Hot Runners in Injection Moulds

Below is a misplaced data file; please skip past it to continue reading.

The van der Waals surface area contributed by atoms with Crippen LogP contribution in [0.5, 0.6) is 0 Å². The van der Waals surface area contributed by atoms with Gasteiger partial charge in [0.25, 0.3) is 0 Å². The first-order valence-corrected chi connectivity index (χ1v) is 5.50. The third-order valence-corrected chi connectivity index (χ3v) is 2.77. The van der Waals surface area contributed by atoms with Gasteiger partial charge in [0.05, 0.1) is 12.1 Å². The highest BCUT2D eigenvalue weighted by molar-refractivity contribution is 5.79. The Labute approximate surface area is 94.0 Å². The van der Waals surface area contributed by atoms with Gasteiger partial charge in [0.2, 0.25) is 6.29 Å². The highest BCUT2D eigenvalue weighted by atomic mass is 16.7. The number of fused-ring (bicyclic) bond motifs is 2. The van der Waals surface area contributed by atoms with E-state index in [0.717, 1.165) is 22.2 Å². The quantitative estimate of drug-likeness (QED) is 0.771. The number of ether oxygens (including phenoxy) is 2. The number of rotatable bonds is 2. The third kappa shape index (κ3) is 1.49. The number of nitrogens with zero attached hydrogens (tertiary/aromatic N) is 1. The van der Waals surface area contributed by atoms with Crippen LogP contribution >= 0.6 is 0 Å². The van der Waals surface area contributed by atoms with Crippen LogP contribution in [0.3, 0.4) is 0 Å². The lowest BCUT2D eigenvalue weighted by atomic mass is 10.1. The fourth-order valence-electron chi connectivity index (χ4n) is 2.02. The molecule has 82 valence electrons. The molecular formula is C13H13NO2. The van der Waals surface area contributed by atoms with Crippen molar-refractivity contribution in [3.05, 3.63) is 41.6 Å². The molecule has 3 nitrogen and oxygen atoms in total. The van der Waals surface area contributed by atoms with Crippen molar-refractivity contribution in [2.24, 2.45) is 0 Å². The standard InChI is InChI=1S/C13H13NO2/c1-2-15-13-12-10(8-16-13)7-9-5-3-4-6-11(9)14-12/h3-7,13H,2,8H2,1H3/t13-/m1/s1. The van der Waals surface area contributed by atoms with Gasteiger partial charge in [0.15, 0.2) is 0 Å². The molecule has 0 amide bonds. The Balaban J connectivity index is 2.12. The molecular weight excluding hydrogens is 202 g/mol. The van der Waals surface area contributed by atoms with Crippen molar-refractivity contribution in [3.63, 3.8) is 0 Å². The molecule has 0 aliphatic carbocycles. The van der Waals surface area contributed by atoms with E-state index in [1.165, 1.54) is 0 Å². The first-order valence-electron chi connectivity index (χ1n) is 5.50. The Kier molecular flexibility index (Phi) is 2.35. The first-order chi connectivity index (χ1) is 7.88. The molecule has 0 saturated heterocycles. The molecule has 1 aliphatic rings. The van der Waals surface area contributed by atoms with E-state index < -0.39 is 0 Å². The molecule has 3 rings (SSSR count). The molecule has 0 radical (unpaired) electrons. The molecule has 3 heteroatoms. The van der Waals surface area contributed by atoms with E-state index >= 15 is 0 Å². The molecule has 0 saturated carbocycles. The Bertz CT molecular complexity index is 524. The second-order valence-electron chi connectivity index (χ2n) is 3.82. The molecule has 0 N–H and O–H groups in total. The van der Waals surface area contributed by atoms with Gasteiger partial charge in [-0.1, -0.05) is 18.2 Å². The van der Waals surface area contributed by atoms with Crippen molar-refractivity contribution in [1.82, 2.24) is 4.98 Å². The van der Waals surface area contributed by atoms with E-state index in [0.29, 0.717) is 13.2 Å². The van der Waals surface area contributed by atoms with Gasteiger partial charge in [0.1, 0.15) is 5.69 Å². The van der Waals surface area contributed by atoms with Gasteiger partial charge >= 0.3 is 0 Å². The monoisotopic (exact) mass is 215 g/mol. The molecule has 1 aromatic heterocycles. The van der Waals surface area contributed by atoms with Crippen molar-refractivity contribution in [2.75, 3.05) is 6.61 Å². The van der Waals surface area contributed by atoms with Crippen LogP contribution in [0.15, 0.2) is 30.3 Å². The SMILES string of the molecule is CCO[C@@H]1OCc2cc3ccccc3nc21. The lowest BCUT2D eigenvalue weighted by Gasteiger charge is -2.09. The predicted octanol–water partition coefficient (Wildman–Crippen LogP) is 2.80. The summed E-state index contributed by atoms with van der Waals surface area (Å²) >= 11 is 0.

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<p>Hot Runners in Injection Moulds</p> <p>Daniel Frenkler and Henryk Zawistowski English Translation by Robert Walkden</p> <p>Hot Runners in Injection Moulds</p> <p>Daniel Frenkler and Henryk Zawistowski</p> <p>English translation by Robert Walkden</p> <p>Rapra Technology LimitedShawbury, Shrewsbury, Shropshire SY4 4NR, United Kingdom Telephone: +44 (0)1939 250383 Fax: +44 (0)1939 251118 http://www.rapra.net</p> <p>First Published in English in 2001 by</p> <p>Rapra Technology LimitedShawbury, Shrewsbury, Shropshire, SY4 4NR, UK</p> <p>2001, Rapra Technology Limited</p> <p>The right of Daniel Frenkler and Henryk Zawistowski to be recognised as authors of this Work has been asserted by them in accordance with sections 77 and 78 of the Copyright, Designs and Patents Act 1998. All rights reserved. Except as permitted under current legislation no part of this publication may be photocopied, reproduced or distributed in any form or by any means or stored in a database or retrieval system, without the prior permission from the copyright holder. A catalogue record for this book is available from the British Library.</p> <p>ISBN: 1-85957-208-1</p> <p>Typeset by Rapra Technology Limited Printed and bound by Redwood Books, Trowbridge, Wiltshire</p> <p>Contents</p> <p>Preface ................................................................................................................... 1 Introduction .......................................................................................................... 3 1 Types of Hot Runner Systems .......................................................................... 7 1.1 Melt supply methods ................................................................................ 9 1.2 Methods of heating ................................................................................. 13 References ...................................................................................................... 19 2 Conditions for use of Hot Runners ................................................................ 21 2.1 Technical advantages and limitations of using HR ................................. 21 2.2 Initial grounds for introduction of an HR system ................................... 23 2.3 Comparative cost analysis ...................................................................... 29 References ...................................................................................................... 36 3 Links with Technology ................................................................................... 37 3.1 Impact of properties of plastics on HR system design ............................. 37 3.1.1 General impact of composition and structure of plastics ............. 37 3.1.2 Temperature window ................................................................... 41 3.1.3 Properties of plastics in a liquid state .......................................... 47 3.1.4 Interaction between plastics in fluid state and HR components ... 61 3.2 Impact of HR on product quality ........................................................... 62 3.2.1 Shaping of internal features of product in mould ........................ 62 3.2.2 Shrinkage of moulded parts ......................................................... 65 3.3 Mould requirements when an HR system is used ................................... 67</p> <p>i</p> <p>Hot Runners in Injection Moulds</p> <p>3.4 Interaction between HR moulds and injection moulding machine .......... 69 References ...................................................................................................... 71 4 Structure of a Hot Runner System.................................................................. 73 4.1 HR nozzles ............................................................................................. 75 4.1.1 Gates ........................................................................................... 84 4.1.2 Open nozzles ............................................................................... 93 4.1.3 Tip nozzles ................................................................................ 102 4.1.4 Shut-off nozzles ......................................................................... 117 4.1.5 Edge nozzles .............................................................................. 131 4.1.6 Nozzle heating ........................................................................... 138 4.2 HR manifolds ....................................................................................... 146 4.2.1 Manifold with external heating ................................................. 148 4.2.1.1 Manifold design ............................................................ 148 4.2.1.2 Fastening and sealing of manifolds ............................... 166 4.2.1.3 Sprue bushings .............................................................. 175 4.2.1.4 Manifold heating and insulation ................................... 178 4.2.1.5 Manifold housings ........................................................ 182 4.2.2 Manifolds with internal heating ................................................ 183 4.2.2.1 Manifold design ............................................................ 184 4.2.2.2 Nozzle installation ........................................................ 189 4.2.2.3 Sprue bushings .............................................................. 191 4.3 Enclosed HR sets .................................................................................. 192 4.4 Moulds with insulated channel ............................................................. 194 4.5 Thermal expansion of HR sets.............................................................. 196 References .................................................................................................... 202 5 Thermal Balance and Temperature Control ................................................. 205 5.1 Heaters and thermocouples .................................................................. 205 5.2 Heating zones ....................................................................................... 217</p> <p>ii</p> <p>Contents</p> <p>5.3 Heat losses ............................................................................................ 221 5.4 Power consumption .............................................................................. 224 5.5 Temperature regulators ......................................................................... 228 References .................................................................................................... 235 6 Filling Balance .............................................................................................. 237 6.1 Natural balance .................................................................................... 239 6.2 Rheological balance .............................................................................. 241 References .................................................................................................... 252 7 Choosing an HR System .............................................................................. 253 7.1 Definition of HR system ....................................................................... 254 7.1.1 Type of system ........................................................................... 254 7.1.2 Heating method ......................................................................... 256 7.1.3 Heating voltage ......................................................................... 256 7.1.4 Degree of expansion .................................................................. 257 7.1.5 The melt supply method ............................................................ 257 7.2 Channel and gate selection ................................................................... 263 8 Special Injection Processes Using HR ........................................................... 273 8.1 Sequential and cascade moulding ......................................................... 273 8.2 Moulding with decorative films ............................................................ 276 8.3 Moulding with textile linings ................................................................ 279 8.4 Multi-component moulding .................................................................. 282 8.5 Injection of high-temperature group plastics ......................................... 285 8.6 Thermoplastic elastomer moulding ....................................................... 286 References .................................................................................................... 287 9 Special HR Mould Designs .......................................................................... 289</p> <p>iii</p> <p>Hot Runners in Injection Moulds</p> <p>9.1 HR in moulds for large pieces .............................................................. 289 9.2 HR in moulds for small mouldings ....................................................... 296 9.3 HR in moulds for thin-walled tubular mouldings ................................. 297 9.4 HR in stack moulds .............................................................................. 299 9.5 Moulds with HR in long cores ............................................................. 306 9.6 Moulds with HR for moulding without a weld line .............................. 308 9.7 Non-standard methods of melt distribution in HR moulds .................. 311 9.8 Modular units for moulds with HR nozzles .......................................... 314 References .................................................................................................... 315 10 Use of Moulds with HR ............................................................................... 317 10.1 Mould acceptance ............................................................................... 317 10.2 Preparation of a mould for operation ................................................. 319 10.3 Ongoing servicing ............................................................................... 321 10.4 Maintenance and storage .................................................................... 325 10.5 Work safety principles ........................................................................ 326 References .................................................................................................... 326 11 Disruptions to the Operation of HR Moulds and Typical Moulding Defects . 327 11.1 Leaking in HR systems ....................................................................... 327 11.2 Shut-off nozzle leaves vestige .............................................................. 328 11.3 Gate blocked ....................................................................................... 329 11.4 Gate stringing or drooling .................................................................. 329 11.5 Incomplete mouldings ......................................................................... 329 11.6 Sinks ................................................................................................... 330 11.7 Brown or silver streaks (burn) ............................................................ 330</p> <p>iv</p> <p>Contents</p> <p>11.8 Delamination ....................................................................................... 332 References .................................................................................................... 332 12 The Way Ahead for HR Technology ............................................................ 333 Abbreviations and Acronyms............................................................................. 335 Appendix 1 - List of Hot Runner Suppliers ....................................................... 339 Index ................................................................................................................. 343</p> <p>v</p> <p>Hot Runners in Injection Moulds</p> <p>vi</p> <p>Preface</p> <p>The technology of hot runners in injection moulds for plastics is becoming more and more widely used, and this has been accompanied by an increase in the range of hot runner systems available. This development has meant that in manufacturing practice, the user of hot runner moulds is faced with the problem of how to make an objective comparison between the systems on offer from the technical information at his disposal company catalogues and brochures. The large range of hot runner systems on the market and the complex link between their design and the result obtained in practice means that many designers and users have difficulty in making the best choice. Besides economic and technical considerations, this choice must also take into account the specific properties of the plastics. An understanding of the physical processes taking place in the mould during injection forms a basis for informed building and optimum selection of the hot runner system, and for its subsequent operation. This is an aspect to which the book gives special attention. In the meagre selection of works on the subject of the design of injection moulds, comparatively little space is devoted to hot runner systems. There is only one book exclusively addressing this subject, and that was published in 1960 [E. Moslo, Runnerless Moulding, Reinhold Publishing Corporation, 1960]. The aim of this manual is to fill that gap. It introduces a logical division of hot runner systems, illustrates the design of nozzles, manifolds and other system components, discusses the principles of selection, building, installation and use, analyses the causes of faults and suggests ways of eliminating them, and presents examples of applications. In researching this book, we made use of information that is available in the technical literature and that was provided by hot runner system manufacturers and users. With our own experience to guide us, we have tried to be objective without making evaluations of individual systems produced by specific companies. Writing a book takes a certain time, and the rapid development of hot runners has meant that by the time the book was ready for publication, some nozzle types had already been replaced by later versions. The book cannot, however, be a substitute for a companys catalogue, and the very latest illustrations are not essential for explanatory purposes. We would like to thank all those who have assisted us, and especially the manufacturers of standard hot runner systems who made their graphic material available to us. Readers</p> <p>1</p> <p>Hot Runners in Injection Moulds will find a list of these manufacturers in Appendix 1. Special thanks also to Robert Walkden who performed the difficult task of translation from the Polish, and to the staff of Rapra Technology, particularly Claire Griffiths, Steve Barnfield, Sandra Hall and Frances Powers, who all worked on the editorial aspects of the English translation. Thanks also to Clive Broadbent of Fast Heat International (UK) Ltd., who kindly proof read the fina...</p>